Child benefit also provides entitlement to state pension credits until the youngest child is 12 years old, which is especially valuable if a parent or guardian has little or no income of their own. Claiming child benefit also means the child will automatically be issued with a national insurance number at age 16.

Let’s look at the implications of the Spring Budget changes for various income levels. It’s important to remember that the HICBC is payable by the higher earning parent/guardian in a household, who may not be the person receiving the child benefit payments. The figures below relate to the adjusted net income of the higher-earning parent/guardian.

Income between £50,000 and £60,000

Anyone with adjusted net income over £50,000 may previously have opted out of receiving child benefit payments to avoid dealing with the HICBC under the pre-April 2024 rules.

Thanks to the newly-increased HICBC threshold, as of 6 April 2024 those with adjusted net income of up to £60,000 would be well advised to restart their child benefit claim since HICBC will not apply to them at all, and they will be able to keep all the child benefit received each year.

Income between £60,000 and £80,000

For those with income between £60,000 and £80,000, restarting child benefit payments may still prove beneficial, as the reduced clawback rate means they will retain some of the child benefit received.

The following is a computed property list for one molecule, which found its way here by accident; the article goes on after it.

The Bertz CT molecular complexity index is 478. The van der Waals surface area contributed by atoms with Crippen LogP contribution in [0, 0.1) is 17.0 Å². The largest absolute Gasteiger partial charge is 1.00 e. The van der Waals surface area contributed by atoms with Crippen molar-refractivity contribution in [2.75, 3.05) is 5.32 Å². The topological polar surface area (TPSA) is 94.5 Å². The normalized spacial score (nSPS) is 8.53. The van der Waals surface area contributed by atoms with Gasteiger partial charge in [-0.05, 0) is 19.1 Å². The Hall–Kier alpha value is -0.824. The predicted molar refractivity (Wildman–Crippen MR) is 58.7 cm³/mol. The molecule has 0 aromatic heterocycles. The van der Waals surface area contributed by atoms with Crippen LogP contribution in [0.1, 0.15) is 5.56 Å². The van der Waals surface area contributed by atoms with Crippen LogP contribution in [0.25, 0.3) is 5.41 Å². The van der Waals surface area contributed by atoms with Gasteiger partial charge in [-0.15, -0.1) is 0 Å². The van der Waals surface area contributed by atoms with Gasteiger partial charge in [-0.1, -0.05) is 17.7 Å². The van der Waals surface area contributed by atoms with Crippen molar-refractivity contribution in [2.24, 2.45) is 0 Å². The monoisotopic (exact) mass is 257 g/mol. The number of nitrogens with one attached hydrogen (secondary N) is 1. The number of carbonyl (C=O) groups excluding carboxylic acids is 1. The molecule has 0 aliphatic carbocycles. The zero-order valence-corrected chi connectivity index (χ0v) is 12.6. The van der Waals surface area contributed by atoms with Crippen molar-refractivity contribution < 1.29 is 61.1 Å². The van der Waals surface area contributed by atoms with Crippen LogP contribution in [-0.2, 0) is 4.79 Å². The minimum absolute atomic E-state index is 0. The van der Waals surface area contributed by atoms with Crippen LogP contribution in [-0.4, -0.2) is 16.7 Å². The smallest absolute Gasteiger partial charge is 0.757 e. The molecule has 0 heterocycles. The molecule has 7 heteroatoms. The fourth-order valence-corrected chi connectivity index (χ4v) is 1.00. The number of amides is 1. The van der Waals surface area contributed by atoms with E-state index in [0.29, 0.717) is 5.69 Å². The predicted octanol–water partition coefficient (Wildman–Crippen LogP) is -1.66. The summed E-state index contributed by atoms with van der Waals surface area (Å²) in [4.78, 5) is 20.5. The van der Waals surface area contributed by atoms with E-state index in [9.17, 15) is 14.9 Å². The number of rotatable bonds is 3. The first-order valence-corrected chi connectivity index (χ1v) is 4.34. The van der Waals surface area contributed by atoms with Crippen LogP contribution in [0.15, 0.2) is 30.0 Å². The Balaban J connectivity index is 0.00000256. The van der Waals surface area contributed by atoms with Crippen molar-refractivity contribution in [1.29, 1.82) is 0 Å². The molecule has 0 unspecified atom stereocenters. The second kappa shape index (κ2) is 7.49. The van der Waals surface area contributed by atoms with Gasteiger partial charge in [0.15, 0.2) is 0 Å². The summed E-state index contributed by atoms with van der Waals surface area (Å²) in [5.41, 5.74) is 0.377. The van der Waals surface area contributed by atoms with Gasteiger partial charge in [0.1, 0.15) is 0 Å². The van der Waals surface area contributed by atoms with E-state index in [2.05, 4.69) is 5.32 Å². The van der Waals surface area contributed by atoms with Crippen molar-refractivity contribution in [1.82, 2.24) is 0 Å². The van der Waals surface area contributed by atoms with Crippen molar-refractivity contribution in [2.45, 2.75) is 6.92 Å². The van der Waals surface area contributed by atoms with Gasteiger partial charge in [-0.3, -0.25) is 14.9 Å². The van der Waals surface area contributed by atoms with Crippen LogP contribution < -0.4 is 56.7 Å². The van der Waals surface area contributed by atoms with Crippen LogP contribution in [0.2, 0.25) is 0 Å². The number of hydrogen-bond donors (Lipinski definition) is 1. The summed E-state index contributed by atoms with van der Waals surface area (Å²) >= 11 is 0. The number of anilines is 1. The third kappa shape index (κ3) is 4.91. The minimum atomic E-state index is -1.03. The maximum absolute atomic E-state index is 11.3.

For instance, before 6 April 2024, a parent/guardian earning £70,000 in a household where child benefit is claimed would previously have had to repay all the child benefit received by their household each year. But under the new rules, they will only repay half the child benefit received, leaving them better off.

However, the higher earner will need to file self assessment tax returns each year to pay the HICBC.

Income over £80,000

From the 2024/25 tax year onwards, anyone with adjusted net income over £80,000 will have their child benefit clawed back in full. There is therefore no advantage to receiving the payments. However, rather than not claiming child benefit at all, it is generally advisable to claim the benefit but opt out of receiving payments. This avoids the need to deal with the HICBC, whilst retaining the benefits outlined above.

Never claimed child benefit before?

If a taxpayer does decide to claim for the first time, claims are automatically backdated by three months (or to the child’s date of birth if later).

Claims made in the current tax year (2024/25) will be treated as if they had been received this tax year, even if they include backdated payments which would have created a HICBC liability in the previous tax year. New claims for child benefit can be made online or via the HMRC App.

Replies (1)

Please login or register to join the discussion.

avatar
By Not Anonymous
19th Apr 2024 12:46

"From the 2024/25 tax year onwards, anyone with adjusted net income over £80,000 will have their child benefit clawed back in full"

Isn't it £80,000 or over??

Thanks (0)